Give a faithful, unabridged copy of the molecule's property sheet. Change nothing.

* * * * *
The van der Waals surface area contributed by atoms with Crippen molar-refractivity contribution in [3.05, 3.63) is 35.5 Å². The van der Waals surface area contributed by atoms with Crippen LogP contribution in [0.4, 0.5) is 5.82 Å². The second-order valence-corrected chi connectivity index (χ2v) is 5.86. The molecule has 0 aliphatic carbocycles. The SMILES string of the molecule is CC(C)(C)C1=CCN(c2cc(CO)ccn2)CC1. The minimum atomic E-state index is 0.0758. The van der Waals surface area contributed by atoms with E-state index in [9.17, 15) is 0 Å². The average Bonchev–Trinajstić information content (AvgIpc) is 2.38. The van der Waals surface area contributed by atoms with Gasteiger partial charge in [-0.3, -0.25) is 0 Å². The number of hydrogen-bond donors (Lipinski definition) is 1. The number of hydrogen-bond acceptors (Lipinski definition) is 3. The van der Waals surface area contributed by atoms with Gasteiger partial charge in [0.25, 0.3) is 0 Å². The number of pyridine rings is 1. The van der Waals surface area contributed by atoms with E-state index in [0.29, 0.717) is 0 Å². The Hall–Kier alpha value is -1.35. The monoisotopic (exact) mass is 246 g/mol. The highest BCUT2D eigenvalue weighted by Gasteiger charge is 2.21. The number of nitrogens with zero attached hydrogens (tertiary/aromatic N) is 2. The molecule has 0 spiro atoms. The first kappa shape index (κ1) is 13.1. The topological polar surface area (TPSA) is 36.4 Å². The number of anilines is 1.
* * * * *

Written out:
The van der Waals surface area contributed by atoms with Crippen molar-refractivity contribution in [3.05, 3.63) is 35.5 Å². The van der Waals surface area contributed by atoms with Crippen LogP contribution in [0.4, 0.5) is 5.82 Å². The second-order valence-corrected chi connectivity index (χ2v) is 5.86. The molecule has 0 aliphatic carbocycles. The SMILES string of the molecule is CC(C)(C)C1=CCN(c2cc(CO)ccn2)CC1. The minimum atomic E-state index is 0.0758. The van der Waals surface area contributed by atoms with E-state index in [9.17, 15) is 0 Å². The average Bonchev–Trinajstić information content (AvgIpc) is 2.38. The van der Waals surface area contributed by atoms with Gasteiger partial charge in [-0.3, -0.25) is 0 Å². The number of hydrogen-bond donors (Lipinski definition) is 1. The number of hydrogen-bond acceptors (Lipinski definition) is 3. The van der Waals surface area contributed by atoms with Gasteiger partial charge in [0.25, 0.3) is 0 Å². The number of pyridine rings is 1. The van der Waals surface area contributed by atoms with E-state index in [0.29, 0.717) is 0 Å². The Hall–Kier alpha value is -1.35. The monoisotopic (exact) mass is 246 g/mol. The highest BCUT2D eigenvalue weighted by Gasteiger charge is 2.21. The number of nitrogens with zero attached hydrogens (tertiary/aromatic N) is 2. The molecule has 0 spiro atoms. The first kappa shape index (κ1) is 13.1. The topological polar surface area (TPSA) is 36.4 Å². The number of anilines is 1.